As a member of the adjunct faculty at the local college, I receive an e-mail whenever someone from our institution is in the media. Most recently, I received a message stating that a professor and one of the administrators at the college collaborated on a piece discussing whether college students or professors were to blame for poor performance if, and when, it occurs. From the article:
This conclusion that students are not “all right” often takes the form of lamenting students’ lack of motivation, lack of interest, lack of preparation, excessive partying, excessive socializing, and a lack of enthusiasm for our teaching. Worse, some make broad claims that students in general “don’t read,” “can’t write” and “can’t think,” especially compared to students of yesteryear. But are these novel complaints? A faculty report once concluded that 25 percent of students admitted to Harvard in 1897 did not have the writing skills necessary to succeed in college. This does not bode well for progress in higher education over the past 100+ years.
Unfortunately what this does suggest is that the phenomenon of blaming students is more ubiquitous and may not be limited to teachers who are exceptionally egocentric, narcissistic, burnt-out, curmudgeonly, or those who would rather not teach at all.
Among the many items that I like in these two paragraphs, I think special attention should be paid to the description of certain professors as, “exceptionally egocentric, narcissistic, burnt-out, [or] curmudgeonly.” I don’t know about you, but I’ve had professors that fit all of these adjectives (and sometimes all at once!). I had a racist and sexist professor (who I’ve blogged about before) who was “exceptionally egocentric” while being narcissistic at the same time. It was amazing. This was a woman who actively worked against student learning if you were a white male in her classroom. It was unbelievable, though in some respects I think that her arrogance and downright racism and sexism have caused me to be a better educator today. I am now keenly aware of my treatment of minority students and my interactions with the male and female contingencies in my classroom.
Getting back to the article, I think that the writers (Gary W. Lewandowski Jr. and David B. Strohmetz) do a great job of explaining how professors may easily forget how they acted while they were college students. This is another issue that I try to be aware of as I’m teaching my classes. When I look at the students and I notice that a bunch of them are either not paying attention or have their heads down, I immediately change up my lesson plan to get them more engaged in the classroom. I believe that teaching should not be a process that is set in stone, but rather it should adapt (as/if necessary) to the environment. Luckily, I rarely look at the students and see them bored en masse though I do catch one or two of them going to town on their BlackBerries or text messaging like crazy. Which brings me to another portion of Lewandowski and Strohmetz’s article:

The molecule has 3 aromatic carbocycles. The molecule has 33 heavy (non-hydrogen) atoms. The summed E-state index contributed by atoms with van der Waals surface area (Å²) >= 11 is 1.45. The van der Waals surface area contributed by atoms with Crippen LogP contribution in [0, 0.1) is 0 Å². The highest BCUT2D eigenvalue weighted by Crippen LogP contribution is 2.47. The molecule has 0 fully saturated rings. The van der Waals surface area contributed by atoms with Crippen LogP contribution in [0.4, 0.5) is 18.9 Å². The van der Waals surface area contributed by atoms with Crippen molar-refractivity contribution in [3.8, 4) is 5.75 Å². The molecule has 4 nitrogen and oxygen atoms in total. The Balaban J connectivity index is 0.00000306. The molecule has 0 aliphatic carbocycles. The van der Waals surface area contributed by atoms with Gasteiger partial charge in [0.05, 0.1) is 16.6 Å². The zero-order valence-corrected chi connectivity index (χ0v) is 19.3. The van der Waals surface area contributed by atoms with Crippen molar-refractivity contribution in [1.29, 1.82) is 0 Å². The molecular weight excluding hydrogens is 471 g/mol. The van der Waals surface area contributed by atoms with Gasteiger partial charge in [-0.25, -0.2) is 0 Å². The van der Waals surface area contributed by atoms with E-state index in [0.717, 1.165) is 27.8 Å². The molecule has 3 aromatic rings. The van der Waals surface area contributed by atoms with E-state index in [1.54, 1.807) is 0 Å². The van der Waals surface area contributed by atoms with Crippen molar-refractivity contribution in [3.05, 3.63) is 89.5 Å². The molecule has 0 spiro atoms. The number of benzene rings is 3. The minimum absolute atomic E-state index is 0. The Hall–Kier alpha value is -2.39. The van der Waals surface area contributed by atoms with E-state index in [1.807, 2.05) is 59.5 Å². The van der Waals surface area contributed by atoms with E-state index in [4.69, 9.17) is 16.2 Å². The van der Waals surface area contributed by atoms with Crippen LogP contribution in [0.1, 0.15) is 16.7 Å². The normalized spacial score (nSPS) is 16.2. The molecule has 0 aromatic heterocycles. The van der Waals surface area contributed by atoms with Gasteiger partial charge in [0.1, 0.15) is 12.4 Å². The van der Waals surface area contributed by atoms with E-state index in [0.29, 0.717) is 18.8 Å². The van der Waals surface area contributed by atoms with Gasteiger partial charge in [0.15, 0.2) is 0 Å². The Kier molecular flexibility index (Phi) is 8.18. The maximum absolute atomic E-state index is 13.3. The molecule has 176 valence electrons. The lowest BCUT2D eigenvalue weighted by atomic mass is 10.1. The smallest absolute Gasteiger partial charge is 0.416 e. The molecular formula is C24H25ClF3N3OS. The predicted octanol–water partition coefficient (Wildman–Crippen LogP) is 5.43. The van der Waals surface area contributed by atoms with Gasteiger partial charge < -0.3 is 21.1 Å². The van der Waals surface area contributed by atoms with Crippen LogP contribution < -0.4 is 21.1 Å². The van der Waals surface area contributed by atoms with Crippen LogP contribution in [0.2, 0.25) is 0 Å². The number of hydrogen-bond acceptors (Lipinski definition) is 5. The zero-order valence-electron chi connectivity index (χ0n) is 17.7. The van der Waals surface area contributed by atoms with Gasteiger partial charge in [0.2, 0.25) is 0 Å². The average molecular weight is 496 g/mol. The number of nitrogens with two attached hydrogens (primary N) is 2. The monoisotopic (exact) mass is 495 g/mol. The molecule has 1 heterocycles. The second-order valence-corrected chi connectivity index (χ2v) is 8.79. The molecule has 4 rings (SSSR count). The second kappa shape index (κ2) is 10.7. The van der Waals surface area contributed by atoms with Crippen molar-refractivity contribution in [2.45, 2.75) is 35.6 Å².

Students in our classes today do check their cell phones excessively. When we were students, most of us never would have dreamed of doing such a thing (mainly because there weren’t cell phones). But, if you had such a device as a student, I suspect that you may have found it difficult to avoid checking for text messages about that night’s social activities as well. Now that we do have these devices, how many of your colleagues (if not yourself) check their BlackBerrys or iPhones on a potentially excessive basis? Although there may be generation differences in the available technology, students and teachers of yesterday and today share the same desire to learn useful information, to be financially secure, to lead a happy life, and to be efficient, and to avoid wasting time engaging in seemingly meaningless activities. Ultimately, if we focus on the similarities rather than highlight the differences, we will be more effective in helping our students to learn.
Alright, point taken. And, in fact, I’ve even found myself sitting in the back of the room during my classes checking my text messages as they come in (though never responding). Oh, sometimes I sit in the back of the room to change up the atmosphere in the classroom. Throws some of the students for a loop, but it allows me to focus on seeing the lesson as they see it. I think I’ve done this twice so far this semester.
Again, I would recommend that if you have any interest in the college classroom or if you are a professor, teacher, engaged student, or just someone interested in knowing more about the relationships in the classroom, then I suggest reading this article. It is both interesting and thought-provoking.
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